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Figure 5 shows whole economy ULCs in terms of index levels and percentage changes on the previous quarter and on the previous year. In Q3, ULCs increased by 0.5% on the previous quarter but the year-on-year increase was more subdued (0.2%).
Manufacturing unit wage costs (Figure 6) were unchanged in Q3 compared with the previous quarter and 1.0% lower than a year earlier. As well as being a narrower measure than unit labour costs, the manufacturing unit wage cost series currently uses average weekly earnings in manufacturing (a measure of employee earnings) to proxy the earnings of self-employed workers in manufacturing, which is inconsistent with other ONS data on incomes of the self employed. Subject to this proviso, the robust increase in manufacturing output per hour in the year to Q3 (5.2%) implies that manufacturing wage costs per hour have also increased significantly, by around 4%.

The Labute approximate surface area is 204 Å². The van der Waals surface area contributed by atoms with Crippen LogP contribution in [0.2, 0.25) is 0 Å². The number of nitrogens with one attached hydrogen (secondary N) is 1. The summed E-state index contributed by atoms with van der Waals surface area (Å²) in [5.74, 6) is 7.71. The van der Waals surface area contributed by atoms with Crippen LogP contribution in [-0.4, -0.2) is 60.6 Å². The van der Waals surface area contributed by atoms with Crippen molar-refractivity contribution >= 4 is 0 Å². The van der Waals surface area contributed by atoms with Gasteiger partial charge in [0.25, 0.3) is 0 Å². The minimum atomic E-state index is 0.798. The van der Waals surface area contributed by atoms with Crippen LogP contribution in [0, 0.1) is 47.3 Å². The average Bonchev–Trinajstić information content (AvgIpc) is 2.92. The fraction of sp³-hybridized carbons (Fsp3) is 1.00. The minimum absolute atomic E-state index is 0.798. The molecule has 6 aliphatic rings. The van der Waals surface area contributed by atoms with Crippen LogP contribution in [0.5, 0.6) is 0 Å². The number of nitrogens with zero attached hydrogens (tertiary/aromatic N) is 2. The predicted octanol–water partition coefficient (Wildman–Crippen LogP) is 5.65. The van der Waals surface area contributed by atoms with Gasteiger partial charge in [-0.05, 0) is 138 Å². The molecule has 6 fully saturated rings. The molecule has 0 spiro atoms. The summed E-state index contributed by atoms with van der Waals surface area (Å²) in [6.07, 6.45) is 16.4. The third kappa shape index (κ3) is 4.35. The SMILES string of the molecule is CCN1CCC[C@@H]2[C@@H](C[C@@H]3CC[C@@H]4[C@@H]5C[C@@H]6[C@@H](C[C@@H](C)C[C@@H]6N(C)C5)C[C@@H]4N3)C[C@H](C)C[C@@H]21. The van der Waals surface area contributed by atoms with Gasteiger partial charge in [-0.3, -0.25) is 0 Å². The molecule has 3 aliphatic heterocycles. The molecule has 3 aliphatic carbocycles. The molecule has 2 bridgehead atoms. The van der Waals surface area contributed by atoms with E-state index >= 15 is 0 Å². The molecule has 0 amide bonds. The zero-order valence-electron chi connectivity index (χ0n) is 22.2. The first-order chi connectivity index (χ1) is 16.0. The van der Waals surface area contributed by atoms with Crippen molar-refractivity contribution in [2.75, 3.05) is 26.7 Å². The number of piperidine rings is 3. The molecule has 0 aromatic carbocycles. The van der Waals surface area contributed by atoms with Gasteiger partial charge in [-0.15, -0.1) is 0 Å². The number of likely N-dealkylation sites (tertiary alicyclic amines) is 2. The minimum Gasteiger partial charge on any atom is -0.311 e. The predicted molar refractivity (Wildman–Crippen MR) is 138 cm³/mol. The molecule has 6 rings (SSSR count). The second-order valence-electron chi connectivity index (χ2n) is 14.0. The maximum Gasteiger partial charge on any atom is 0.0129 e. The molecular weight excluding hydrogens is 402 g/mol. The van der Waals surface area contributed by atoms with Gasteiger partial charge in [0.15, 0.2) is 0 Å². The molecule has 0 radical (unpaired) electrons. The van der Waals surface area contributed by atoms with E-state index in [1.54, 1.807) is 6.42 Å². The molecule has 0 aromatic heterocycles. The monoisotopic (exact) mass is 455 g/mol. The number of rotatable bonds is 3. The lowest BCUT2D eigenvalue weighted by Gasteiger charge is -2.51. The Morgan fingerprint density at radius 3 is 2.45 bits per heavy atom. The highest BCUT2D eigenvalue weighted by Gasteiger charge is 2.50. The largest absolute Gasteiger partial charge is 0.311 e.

ONS published proposals for replacing manufacturing UWCs with a broader and more consistently derived measure of manufacturing ULCs in an article 'Sectional unit labour costs' on 28 November 2012.
More information on unit labour costs and unit wage costs is available in Table 2 of Reference Table LPROD01 (356.5 Kb Excel sheet) , and in the tables at the end of the PDF version of this statistical bulletin.Back to table of contents
Figures 7 (output per job) and 8 (output per hour) show movements in labour productivity in manufacturing in terms of levels and percentage changes on the previous quarter and on the previous year. Manufacturing output per hour has increased in each of the latest four quarters and was 5.2% higher than a year earlier in Q3, the fastest rate of increase since 2010. Figure 9 provides information on the component movements in manufacturing output and labour inputs, showing that growth of labour inputs into manufacturing has been much more subdued than across the whole economy. In particular, hours worked in manufacturing have fallen in each of the latest two quarters, although the number of manufacturing jobs has increased.